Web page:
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We are better prepared for slowdown, says Tata Motors CEO

We are now sufficiently robust to handle any changes in market environment, regulatory framework or competitive pressure, Guenter Butschek said.
Tata Motors MD & CEO Guenter Butschek talked about the current slowdown in the automobile market, turnaround in the company and the shift away from diesel. Excerpts:

How is Tata Motors managing the slowdown that has hit the auto industry?
We see right now a turnaround at one end and a turn down at the other but we are much better prepared for what lies ahead than we were — when the transition from BS3 to BS4 happened. We shifted gears in 2017. If we had started taking steps only now, we would be hopelessly lost. Earlier, market fluctuations would hit us over proportionately because we were not agile enough. But now, within 4 weeks of the new axle load norms, for example, we have a vehicle at ARAI for certification. We are now sufficiently robust to handle any changes in market environment, regulatory framework or competitive pressure.

So after turnaround 1.0 and 2.0, will there be a 3.0?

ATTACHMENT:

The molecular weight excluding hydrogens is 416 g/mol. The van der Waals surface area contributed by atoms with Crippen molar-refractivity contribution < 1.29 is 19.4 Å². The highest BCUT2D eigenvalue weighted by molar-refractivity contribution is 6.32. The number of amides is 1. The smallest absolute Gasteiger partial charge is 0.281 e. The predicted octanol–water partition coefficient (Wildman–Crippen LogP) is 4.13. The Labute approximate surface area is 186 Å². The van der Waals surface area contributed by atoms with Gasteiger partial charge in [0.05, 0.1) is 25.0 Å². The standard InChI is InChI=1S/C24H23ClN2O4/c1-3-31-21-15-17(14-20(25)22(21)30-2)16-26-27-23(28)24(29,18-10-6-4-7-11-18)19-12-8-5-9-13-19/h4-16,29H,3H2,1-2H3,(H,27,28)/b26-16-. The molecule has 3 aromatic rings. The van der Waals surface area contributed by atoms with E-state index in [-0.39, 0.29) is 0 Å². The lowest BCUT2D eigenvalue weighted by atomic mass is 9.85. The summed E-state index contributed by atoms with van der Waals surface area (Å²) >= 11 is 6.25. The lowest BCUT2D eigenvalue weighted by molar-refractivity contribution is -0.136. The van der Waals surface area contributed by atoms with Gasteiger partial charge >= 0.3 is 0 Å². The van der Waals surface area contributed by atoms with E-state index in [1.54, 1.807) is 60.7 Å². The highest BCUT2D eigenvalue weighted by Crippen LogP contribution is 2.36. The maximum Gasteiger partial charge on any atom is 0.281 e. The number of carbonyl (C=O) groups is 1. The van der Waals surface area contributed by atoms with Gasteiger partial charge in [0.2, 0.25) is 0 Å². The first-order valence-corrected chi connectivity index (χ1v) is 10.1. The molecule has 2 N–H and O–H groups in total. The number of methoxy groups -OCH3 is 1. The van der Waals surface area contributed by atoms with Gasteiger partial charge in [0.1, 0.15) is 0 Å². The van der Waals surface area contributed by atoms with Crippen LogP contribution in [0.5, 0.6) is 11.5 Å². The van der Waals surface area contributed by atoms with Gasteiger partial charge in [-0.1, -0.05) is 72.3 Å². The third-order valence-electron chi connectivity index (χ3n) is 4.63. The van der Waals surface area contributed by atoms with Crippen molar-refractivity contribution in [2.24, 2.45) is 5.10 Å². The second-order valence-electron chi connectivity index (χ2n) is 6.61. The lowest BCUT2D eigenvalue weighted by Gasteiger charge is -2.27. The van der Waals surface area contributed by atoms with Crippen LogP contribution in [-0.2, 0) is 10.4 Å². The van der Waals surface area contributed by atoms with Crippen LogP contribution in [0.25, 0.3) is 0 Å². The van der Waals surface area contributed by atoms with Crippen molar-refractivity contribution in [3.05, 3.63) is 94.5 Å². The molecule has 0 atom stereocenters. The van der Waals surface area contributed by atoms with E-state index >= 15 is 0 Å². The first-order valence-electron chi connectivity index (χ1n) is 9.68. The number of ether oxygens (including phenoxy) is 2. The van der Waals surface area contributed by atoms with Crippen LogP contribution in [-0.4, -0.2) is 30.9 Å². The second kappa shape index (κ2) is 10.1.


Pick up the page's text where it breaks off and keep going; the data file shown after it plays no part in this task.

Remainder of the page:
There will not be a turnaround 3.0 as the new principles are now a part of our DNA. Tata Motors has changed and we have embedded turnaround 1.0 and 2.0 into the organisation. The whole purpose of the turnaround was to become less vulnerable to volatility.

Will Tata Motors reduce its diesel dependence in passenger vehicles post April 2020?
There are two factors in diesel — BS6 and the CAFÉ norms that come into effect in 2022. BS6 makes diesel technology more expensive and as the gap between petrol and diesel fuel prices come down the amortisation of the higher price for diesel vehicles takes longer. The diesel shift is already happening with us — Tiago, which was expected to get 60% of its sales from diesel variants, now gets 70% of its sales from petrol ones. Going forward, for small displacement engines up to 1.2 litre, diesel may not be a viable proposition except for fleet customers. So, we will take a call product by product on diesel and also offer CNG as an alternative.

In the 1.5 litre and above segments for SUVs and sedans, diesel options will remain. Smaller vehicles could also be ideal for electrification and urban mobility, though the pricing there could be an issue.
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